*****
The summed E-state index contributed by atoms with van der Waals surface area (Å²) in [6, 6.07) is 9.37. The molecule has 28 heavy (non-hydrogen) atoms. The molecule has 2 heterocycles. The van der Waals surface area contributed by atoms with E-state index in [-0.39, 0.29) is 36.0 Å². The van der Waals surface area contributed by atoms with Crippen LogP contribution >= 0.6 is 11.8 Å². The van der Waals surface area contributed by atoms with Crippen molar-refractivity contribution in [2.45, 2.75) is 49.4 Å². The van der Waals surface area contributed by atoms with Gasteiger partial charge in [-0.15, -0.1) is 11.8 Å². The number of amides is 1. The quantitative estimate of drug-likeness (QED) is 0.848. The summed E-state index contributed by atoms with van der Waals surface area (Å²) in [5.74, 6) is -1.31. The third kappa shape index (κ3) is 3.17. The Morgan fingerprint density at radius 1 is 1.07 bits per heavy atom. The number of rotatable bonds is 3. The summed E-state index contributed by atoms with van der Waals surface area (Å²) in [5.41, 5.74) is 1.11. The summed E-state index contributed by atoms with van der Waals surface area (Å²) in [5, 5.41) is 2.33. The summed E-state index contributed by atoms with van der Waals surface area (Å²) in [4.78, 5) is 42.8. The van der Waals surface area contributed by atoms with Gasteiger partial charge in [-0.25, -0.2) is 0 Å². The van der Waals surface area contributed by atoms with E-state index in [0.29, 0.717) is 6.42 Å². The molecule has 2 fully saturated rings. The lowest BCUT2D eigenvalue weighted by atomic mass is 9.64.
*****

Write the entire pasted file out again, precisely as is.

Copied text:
The summed E-state index contributed by atoms with van der Waals surface area (Å²) in [6, 6.07) is 9.37. The molecule has 28 heavy (non-hydrogen) atoms. The molecule has 2 heterocycles. The van der Waals surface area contributed by atoms with E-state index in [-0.39, 0.29) is 36.0 Å². The van der Waals surface area contributed by atoms with Crippen LogP contribution >= 0.6 is 11.8 Å². The van der Waals surface area contributed by atoms with Crippen molar-refractivity contribution in [2.45, 2.75) is 49.4 Å². The van der Waals surface area contributed by atoms with Gasteiger partial charge in [-0.15, -0.1) is 11.8 Å². The number of amides is 1. The quantitative estimate of drug-likeness (QED) is 0.848. The summed E-state index contributed by atoms with van der Waals surface area (Å²) in [5.74, 6) is -1.31. The third kappa shape index (κ3) is 3.17. The Morgan fingerprint density at radius 1 is 1.07 bits per heavy atom. The number of rotatable bonds is 3. The summed E-state index contributed by atoms with van der Waals surface area (Å²) in [5.41, 5.74) is 1.11. The summed E-state index contributed by atoms with van der Waals surface area (Å²) in [5, 5.41) is 2.33. The summed E-state index contributed by atoms with van der Waals surface area (Å²) in [4.78, 5) is 42.8. The van der Waals surface area contributed by atoms with Gasteiger partial charge in [-0.25, -0.2) is 0 Å². The van der Waals surface area contributed by atoms with E-state index in [0.29, 0.717) is 6.42 Å². The molecule has 2 fully saturated rings. The lowest BCUT2D eigenvalue weighted by atomic mass is 9.64.